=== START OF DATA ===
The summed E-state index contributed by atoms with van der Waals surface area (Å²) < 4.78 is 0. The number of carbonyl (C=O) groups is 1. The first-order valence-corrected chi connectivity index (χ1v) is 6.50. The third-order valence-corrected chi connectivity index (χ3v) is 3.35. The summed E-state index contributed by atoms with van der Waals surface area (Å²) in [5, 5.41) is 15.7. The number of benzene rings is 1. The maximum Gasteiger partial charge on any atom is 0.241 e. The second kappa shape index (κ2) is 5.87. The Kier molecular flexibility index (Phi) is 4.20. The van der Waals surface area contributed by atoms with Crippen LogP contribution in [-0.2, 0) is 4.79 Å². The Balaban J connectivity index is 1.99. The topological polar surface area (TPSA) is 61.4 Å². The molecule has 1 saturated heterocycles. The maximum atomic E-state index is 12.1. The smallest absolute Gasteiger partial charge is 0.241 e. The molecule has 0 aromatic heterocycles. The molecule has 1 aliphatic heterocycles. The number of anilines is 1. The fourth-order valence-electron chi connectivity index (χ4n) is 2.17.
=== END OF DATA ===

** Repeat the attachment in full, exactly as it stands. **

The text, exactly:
The summed E-state index contributed by atoms with van der Waals surface area (Å²) < 4.78 is 0. The number of carbonyl (C=O) groups is 1. The first-order valence-corrected chi connectivity index (χ1v) is 6.50. The third-order valence-corrected chi connectivity index (χ3v) is 3.35. The summed E-state index contributed by atoms with van der Waals surface area (Å²) in [5, 5.41) is 15.7. The number of benzene rings is 1. The maximum Gasteiger partial charge on any atom is 0.241 e. The second kappa shape index (κ2) is 5.87. The Kier molecular flexibility index (Phi) is 4.20. The van der Waals surface area contributed by atoms with Crippen LogP contribution in [-0.2, 0) is 4.79 Å². The Balaban J connectivity index is 1.99. The topological polar surface area (TPSA) is 61.4 Å². The molecule has 1 saturated heterocycles. The maximum atomic E-state index is 12.1. The smallest absolute Gasteiger partial charge is 0.241 e. The molecule has 0 aromatic heterocycles. The molecule has 1 aliphatic heterocycles. The number of anilines is 1. The fourth-order valence-electron chi connectivity index (χ4n) is 2.17.